After nearly five years of operation at a cost of at least A$600 million (US$620 million), the Australian synchrotron faced being shut down as money was about to run out. But an announcement on Wednesday by the federal and Victorian governments of a $95 million injection means the nation’s prized scientific asset will be able to continue.
Under a joint federal-state agreement, the federal government will provide $69 million and the Victorian state government $26 million. New Zealand has given in-principle advice that it will contribute to the running costs over the next four years.
The two Australian cash-strapped governments will not allocate new money to the synchrotron but instead redirect their share from other sources. The federal government’s contribution will come from the budgets of its various research agencies and this ultimately means universities and their academics will lose millions in research grants.
The Australian synchrotron was built at a cost of $220 million and is located on a large area of land opposite Monash University’s main campus in Melbourne. It uses particle accelerators to produce a beam of high-energy electrons. These, in turn, create ‘synchrotron light’, which can then be directed at material to probe its composition at atomic level.
More than 40 synchrotrons have been built around the world and countries with the machines include Britain, China, France, Japan, Germany Spain, Korea, Thailand and the United States.
One of the advantages of synchrotron light is that it covers the full spectrum from infra-red to X-ray wavelengths with a brilliance and ‘tunability’ that allows researchers to select the wavelength they need for a particular experiment.
Since officially opening its doors in July 2007, the Melbourne synchrotron has been used by more than 2,500 scientists and other researchers using its state-of-the-art beamlines. In a submission to a federal inquiry last year, synchrotron officials said access to the facility by international researchers would not be funded beyond 2012.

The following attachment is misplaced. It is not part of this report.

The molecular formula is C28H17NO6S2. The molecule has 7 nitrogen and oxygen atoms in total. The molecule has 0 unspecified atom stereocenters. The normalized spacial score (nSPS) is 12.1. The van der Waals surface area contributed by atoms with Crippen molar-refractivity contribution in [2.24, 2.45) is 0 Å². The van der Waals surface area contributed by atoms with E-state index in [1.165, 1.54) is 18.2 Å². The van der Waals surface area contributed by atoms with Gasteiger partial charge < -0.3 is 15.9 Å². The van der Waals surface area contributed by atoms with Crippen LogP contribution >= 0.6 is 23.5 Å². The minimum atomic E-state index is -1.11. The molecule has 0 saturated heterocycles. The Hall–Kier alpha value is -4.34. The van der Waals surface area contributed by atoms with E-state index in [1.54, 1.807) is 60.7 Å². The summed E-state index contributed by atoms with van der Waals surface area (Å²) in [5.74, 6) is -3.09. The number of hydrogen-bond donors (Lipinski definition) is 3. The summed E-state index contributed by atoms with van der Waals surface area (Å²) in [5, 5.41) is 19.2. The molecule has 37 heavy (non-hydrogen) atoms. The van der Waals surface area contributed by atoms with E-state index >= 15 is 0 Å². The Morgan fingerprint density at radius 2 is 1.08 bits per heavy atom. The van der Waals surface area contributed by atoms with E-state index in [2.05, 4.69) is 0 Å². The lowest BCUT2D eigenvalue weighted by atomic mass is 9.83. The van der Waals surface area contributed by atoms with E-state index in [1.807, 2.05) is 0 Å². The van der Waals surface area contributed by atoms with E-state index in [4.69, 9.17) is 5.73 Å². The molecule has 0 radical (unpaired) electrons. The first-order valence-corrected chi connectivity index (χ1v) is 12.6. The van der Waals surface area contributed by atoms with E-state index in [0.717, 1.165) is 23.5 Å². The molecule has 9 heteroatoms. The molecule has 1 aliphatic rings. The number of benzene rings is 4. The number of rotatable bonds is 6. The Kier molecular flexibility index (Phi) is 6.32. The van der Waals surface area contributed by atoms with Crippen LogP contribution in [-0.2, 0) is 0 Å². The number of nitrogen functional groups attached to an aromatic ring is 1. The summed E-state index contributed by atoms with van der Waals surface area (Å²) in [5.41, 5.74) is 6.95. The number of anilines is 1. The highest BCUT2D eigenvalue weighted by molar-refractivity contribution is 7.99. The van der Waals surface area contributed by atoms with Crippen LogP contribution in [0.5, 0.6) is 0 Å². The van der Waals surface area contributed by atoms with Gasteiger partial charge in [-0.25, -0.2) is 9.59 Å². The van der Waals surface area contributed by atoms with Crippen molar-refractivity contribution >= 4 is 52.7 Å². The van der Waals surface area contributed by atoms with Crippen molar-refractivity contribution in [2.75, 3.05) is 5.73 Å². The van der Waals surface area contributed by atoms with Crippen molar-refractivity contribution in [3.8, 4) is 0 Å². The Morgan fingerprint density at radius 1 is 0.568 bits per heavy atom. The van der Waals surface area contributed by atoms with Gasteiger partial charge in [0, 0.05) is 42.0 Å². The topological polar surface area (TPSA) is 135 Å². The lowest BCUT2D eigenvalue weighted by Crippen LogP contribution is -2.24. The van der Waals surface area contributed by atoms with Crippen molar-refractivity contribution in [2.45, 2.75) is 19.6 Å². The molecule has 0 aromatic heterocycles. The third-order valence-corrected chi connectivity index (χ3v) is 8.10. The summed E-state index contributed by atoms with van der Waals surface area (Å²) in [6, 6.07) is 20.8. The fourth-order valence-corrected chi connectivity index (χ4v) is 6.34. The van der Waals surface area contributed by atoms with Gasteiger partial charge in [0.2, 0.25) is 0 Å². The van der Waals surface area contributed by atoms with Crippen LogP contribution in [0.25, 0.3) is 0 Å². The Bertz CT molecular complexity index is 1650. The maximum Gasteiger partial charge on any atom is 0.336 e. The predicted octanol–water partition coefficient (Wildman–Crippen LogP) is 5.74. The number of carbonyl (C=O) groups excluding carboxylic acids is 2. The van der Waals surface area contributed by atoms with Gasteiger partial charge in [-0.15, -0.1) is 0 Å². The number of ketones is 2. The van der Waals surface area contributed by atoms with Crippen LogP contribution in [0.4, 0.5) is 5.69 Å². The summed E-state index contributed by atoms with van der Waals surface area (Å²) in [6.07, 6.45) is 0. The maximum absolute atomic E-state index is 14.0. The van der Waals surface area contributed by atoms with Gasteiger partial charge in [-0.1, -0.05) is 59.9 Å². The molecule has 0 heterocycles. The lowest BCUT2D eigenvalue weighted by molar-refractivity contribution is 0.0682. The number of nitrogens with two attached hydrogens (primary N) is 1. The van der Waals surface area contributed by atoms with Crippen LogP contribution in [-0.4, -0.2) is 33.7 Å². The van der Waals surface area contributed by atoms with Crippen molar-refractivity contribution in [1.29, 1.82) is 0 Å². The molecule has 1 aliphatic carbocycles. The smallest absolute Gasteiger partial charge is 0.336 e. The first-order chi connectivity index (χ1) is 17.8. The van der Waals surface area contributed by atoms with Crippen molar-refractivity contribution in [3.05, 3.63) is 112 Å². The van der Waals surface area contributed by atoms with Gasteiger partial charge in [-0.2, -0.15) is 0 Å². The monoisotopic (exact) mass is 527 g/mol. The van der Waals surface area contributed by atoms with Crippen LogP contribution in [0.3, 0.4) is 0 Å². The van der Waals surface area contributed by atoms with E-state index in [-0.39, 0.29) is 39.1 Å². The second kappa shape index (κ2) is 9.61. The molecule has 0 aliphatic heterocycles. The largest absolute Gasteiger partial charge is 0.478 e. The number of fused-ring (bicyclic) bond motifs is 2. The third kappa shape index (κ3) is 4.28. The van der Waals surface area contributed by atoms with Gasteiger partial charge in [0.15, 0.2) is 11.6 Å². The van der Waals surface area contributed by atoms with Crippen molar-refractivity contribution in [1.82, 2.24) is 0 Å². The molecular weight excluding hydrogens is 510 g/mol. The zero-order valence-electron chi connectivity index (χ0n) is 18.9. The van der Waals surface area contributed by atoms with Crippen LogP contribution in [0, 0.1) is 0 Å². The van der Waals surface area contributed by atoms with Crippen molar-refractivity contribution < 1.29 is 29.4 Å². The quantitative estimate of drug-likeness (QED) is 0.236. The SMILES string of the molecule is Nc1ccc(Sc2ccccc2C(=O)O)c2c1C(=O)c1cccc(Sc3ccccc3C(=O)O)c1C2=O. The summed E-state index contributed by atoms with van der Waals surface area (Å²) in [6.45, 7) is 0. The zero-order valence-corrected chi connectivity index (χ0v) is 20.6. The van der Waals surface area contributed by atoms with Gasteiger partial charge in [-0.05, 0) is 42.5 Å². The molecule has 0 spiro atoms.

“We recommend that this international access programme, along with access to other facilities, be renewed,” the submission stated.
“Less than 25% of the light from the synchrotron is being used [so] it is an under-utilised resource. An analogy might be that of a hospital with only 25% of its beds operational; this would not be sensibly regarded as a ‘funded capability’. The evidence is in that additional resourcing to the synchrotron provides an excellent scientific return on its investment.”
Federal Science Minister Senator Chris Evans visited the synchrotron to announce the aid package from the two governments. Evans said the funding would allow the facility to continue conducting 500 experiments a year.
“Without this funding deal, the ongoing operation of the facility was in doubt, jeopardising important research here in Australia,” he said.
Research conducted at the synchrotron was cutting edge and spanned the science spectrum from medicine to manufacturing. It had already laid the foundations for the development of a new class of anti-malarial drugs; identified the distributions of nutrients in cereal grains that could help improve the nutritional value of foods; and helped develop an energy-efficient, high-temperature superconductor that could be used in motors, generators and transformers.
Evans said the facility also conducted research on behalf of major companies, including Rio Tinto, BHP Billiton and Cochlear.
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